Common size income statement

07/09/2022 0 By indiafreenotes

A common size income statement is an income statement in which each line item is expressed as a percentage of the value of revenue or sales. It is used for vertical analysis, in which each line item in a financial statement is represented as a percentage of a base figure within the statement.

Common size financial statements help to analyze and compare a company’s performance over several periods with varying sales figures. The common size percentages can be subsequently compared to those of competitors to determine how the company is performing relative to the industry.

  • In financial statement analysis, it is used to compare companies that operate in the same or different industries or to compare the performance of the same company over different time periods.
  • Further, it helps a financial analyst establish a relationship between each of the accounts in the income statement and the total sales and eventually helps ascertain how each of the accounts affects the total profitability.
  • From an investor’s perspective, it gives a clear picture of the various expense accounts, which are subtracted from the total sales to generate the net income.


  • It helps in assessing the trend in each line item of the income statement w.r.t. across time periods. Any unusual variation can be easily identified through this technique.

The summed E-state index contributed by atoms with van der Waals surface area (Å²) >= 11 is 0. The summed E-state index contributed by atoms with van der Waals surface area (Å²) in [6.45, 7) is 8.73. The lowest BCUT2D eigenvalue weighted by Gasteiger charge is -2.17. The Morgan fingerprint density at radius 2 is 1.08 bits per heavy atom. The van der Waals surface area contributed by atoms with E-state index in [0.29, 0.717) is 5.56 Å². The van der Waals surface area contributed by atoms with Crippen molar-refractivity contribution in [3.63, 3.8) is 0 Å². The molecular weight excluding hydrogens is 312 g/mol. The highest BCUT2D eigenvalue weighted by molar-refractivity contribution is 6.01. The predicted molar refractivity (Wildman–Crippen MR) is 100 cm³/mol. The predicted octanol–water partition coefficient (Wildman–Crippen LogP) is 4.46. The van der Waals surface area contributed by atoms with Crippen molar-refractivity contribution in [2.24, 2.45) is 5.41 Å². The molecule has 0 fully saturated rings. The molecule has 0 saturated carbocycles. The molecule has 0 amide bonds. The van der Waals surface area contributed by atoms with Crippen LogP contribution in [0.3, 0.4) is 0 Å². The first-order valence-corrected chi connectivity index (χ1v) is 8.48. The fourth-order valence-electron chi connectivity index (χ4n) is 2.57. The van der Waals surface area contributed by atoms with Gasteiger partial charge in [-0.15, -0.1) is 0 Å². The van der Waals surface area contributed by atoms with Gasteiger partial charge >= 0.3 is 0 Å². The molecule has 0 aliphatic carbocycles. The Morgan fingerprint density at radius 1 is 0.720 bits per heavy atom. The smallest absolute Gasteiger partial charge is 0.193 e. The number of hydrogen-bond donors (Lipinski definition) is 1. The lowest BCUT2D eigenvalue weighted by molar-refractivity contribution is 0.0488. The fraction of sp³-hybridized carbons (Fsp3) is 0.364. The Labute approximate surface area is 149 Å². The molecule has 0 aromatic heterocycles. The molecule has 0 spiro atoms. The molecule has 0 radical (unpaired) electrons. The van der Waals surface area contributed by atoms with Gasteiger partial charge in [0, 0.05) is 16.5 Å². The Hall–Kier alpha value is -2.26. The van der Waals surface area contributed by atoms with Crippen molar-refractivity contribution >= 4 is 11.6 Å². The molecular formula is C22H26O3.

• It can facilitate comprehending the impact of all line items of the income statement on the company’s profitability as it expresses them in terms of the percentage of total sales.
  • It can be used to compare the financial performances of different entities irrespective of the scale of operation as it is expressed in terms of percentage.


  • Some of the experts find common size income statements to be useless as there is no approved standard benchmark for the proportion of each item.
  • A comparative study based on a common size income statement will be misleading if there is a lack of consistency in its method of preparation.


  • It does not facilitate the decision-making process due to the lack of any approved standard benchmark.
  • One can’t write-off the risk of window dressing of financial statements as the actual figures are not required since the analysis is limited to percentage.
  • At times it also fails to identify the qualitative elements during the evaluation of the performance of a company.
  • It can be misleading for a business that is impacted by seasonal fluctuations.